These merchants also made generous contributions to local churches, hoping that their generosity would ensure a place in heaven. So-called Cotswold wool churches are often enormous compared to the towns and villages they sit in, and look more like cathedrals than parish churches. They are also some of the most adorned and elaborate in the country, and among their decorations are some terrific references to the wool trade. Burford church has an ornate wool-roll topped tomb; the porch of St Mary’s Church in Chipping Norton features a carving of a sheep overpowering a wolf, and the church of St Peter and St Paul in Northleach has a whole collection of medieval brasses commemorating local wool merchants and their trade.  

Medieval brass in the church of St Peter and St Paul in Northleach

One of the many medieval brasses commemorating local wool merchants in the church of St Peter and St Paul in Northleach - Credit: Wikimedia/Creative Commons

Now home to fewer than 2,000 people, it seems incredible that Northleach boasts such an imposing church. But its grandeur is thanks to the generosity of some very wealthy medieval donors. One brass from the mid 1400s shows an image of John Fortey, a wealthy wool merchant who bequeathed £300 for the complete restoration of the church. He is richly dressed in a fur-lined cloak, and evidence of his profession is everywhere – he even wears a belt inscribed with his wool-mark, and one-foot stands on a sheep; the other on a woolpack. Another brass from 1525, shows Thomas Bushe and his wife Joan. Their figures are shown under a canopy of three sheep under a bush – a pun on the family name and a reference to the wool trade to boot!  

Cotswold sheep

The Lion of the Cotswolds - Credit: Wikimedia/Creative Commons

Women are actually rather well represented in the brasses – Mawd Parker Thomas has a brass in her own right, and several women feature with their husbands. One shows a woman called Agnes, standing at the centre of the effigy, flanked on either side by her two husbands. And another brass from the church even suggests that women may have played an active role in the trade itself. Near the pulpit is a brass of another wool merchant, William Midwinter who grew rich from trade with Calais merchants. He is shown next to his wife, Agnes, who also stands with her feet on sheep and a woolpack – suggesting she may too have been a merchant in her own right.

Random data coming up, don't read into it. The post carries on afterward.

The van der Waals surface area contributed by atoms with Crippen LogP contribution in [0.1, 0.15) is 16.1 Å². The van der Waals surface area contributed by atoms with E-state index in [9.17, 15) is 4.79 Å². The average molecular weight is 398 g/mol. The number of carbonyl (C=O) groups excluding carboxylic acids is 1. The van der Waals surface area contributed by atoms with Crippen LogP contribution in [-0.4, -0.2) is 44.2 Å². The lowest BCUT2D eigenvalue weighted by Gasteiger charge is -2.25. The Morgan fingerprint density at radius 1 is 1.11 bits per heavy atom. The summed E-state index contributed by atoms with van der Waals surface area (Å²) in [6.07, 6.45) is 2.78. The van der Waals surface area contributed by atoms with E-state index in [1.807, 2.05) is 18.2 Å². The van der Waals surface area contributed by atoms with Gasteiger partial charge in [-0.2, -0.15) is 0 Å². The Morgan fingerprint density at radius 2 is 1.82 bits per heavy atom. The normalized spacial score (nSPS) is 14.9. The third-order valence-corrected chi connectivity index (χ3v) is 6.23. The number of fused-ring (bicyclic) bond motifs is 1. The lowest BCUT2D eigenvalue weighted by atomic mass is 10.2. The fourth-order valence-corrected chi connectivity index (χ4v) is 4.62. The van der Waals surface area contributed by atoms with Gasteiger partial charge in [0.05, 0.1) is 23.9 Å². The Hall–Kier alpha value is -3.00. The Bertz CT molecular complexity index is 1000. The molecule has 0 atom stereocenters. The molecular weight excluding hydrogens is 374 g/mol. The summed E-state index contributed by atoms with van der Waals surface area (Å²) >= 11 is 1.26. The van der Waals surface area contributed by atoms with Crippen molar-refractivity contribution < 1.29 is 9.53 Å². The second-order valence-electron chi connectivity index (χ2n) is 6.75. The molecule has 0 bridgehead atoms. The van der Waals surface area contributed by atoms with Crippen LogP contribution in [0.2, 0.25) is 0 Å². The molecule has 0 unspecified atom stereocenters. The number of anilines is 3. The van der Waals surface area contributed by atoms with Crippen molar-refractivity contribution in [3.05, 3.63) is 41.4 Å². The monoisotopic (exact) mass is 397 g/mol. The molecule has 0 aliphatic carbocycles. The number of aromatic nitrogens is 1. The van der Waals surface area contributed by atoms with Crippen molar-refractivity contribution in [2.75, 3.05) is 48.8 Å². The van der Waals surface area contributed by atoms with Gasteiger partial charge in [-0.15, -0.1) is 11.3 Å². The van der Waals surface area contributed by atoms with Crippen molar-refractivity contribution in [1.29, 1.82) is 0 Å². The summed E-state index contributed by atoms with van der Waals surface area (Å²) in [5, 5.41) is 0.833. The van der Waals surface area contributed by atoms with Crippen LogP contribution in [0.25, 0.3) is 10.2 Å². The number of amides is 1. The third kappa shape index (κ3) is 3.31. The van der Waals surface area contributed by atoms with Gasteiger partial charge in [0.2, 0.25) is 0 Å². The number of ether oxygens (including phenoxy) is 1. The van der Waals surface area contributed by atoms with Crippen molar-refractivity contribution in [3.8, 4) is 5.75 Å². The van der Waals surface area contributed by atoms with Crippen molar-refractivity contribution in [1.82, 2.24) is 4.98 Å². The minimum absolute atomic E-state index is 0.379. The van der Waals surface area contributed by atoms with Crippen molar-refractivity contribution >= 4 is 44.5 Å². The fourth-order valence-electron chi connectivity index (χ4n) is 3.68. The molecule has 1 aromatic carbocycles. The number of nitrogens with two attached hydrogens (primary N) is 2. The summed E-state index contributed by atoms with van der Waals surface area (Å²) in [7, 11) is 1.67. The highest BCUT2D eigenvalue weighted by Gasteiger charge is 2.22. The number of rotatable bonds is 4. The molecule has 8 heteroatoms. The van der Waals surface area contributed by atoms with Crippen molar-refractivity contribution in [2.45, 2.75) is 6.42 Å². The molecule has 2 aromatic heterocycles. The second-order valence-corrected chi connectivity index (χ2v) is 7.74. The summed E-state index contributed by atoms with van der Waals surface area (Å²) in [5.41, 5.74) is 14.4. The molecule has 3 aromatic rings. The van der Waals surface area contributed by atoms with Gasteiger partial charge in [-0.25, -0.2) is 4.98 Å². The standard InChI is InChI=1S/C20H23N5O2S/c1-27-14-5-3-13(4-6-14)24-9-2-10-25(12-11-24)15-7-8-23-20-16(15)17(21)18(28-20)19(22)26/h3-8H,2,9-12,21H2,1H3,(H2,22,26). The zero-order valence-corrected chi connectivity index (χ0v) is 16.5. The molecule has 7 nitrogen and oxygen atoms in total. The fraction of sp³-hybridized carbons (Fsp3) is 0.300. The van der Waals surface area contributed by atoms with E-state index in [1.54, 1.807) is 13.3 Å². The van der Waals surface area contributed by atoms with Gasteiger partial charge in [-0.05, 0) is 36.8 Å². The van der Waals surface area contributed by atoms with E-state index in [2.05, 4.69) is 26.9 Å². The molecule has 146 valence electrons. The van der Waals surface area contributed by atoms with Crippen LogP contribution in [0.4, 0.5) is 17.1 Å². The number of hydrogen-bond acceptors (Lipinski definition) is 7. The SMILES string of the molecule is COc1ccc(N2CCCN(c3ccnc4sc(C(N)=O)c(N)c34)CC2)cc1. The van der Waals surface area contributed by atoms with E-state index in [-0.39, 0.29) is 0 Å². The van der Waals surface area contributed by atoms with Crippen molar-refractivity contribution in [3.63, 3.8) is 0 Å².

Market Square, Stow-on-the-Wold

Market Square, Stow-on-the-Wold - Credit: Wikimedia/Creative Commons

But it wasn’t only grand merchant houses and imposing wool churches that were shaped by sheep – entire towns evolved to accommodate the wool trade. In Burford, the grass verges lining Sheep Street were designed to hold sheep as they made their way to market. In Stow-on-the-Wold, up to 20,000 sheep would congregate on market day, and a network of alleys called ‘tures’ would funnel to them to Market Place. Legend has it that these were designed to allow merchants to count the sheep as they left the market, and you can still try to squeeze down one that runs between the Talbot and the Pharmacy today!  

Some even say that the word ‘Cotswolds’ itself stems from the wool trade: the ‘cots’ referring to sheep enclosures, and the ‘wolds’, the rolling hills where they graze. Today, Burford, Stow, and Chipping Campden still have a Sheep Street, and the names of entire villages remind us of how important sheep once were. Sheepscombe, Shipton-under-Wychwood, Shipston-on-Stour and Shippy Grove commemorate the sheep themselves, whereas Sherborne refers to ‘the brook where sheep are sheared’.  

Shipston on Stour's sheep statue

Shipston on Stour's sheep statue - Credit: Tracy Spiers

But, though still home to almost a quarter of a million sheep, you will be hard pressed to find a Cotswold Lion on a walk through the fields today. The breed nearly died out after the First World War, and it is only thanks to a concerted conservation effort that over a thousand sheep still survive. But, if you would like to see a famous golden fleece for yourself, you still have the chance: you can visit the Cotswold sheep at Cotswold Farm Park, see the best in show at Moreton Show, and even sample Cotswold lamb from Conygree Farm.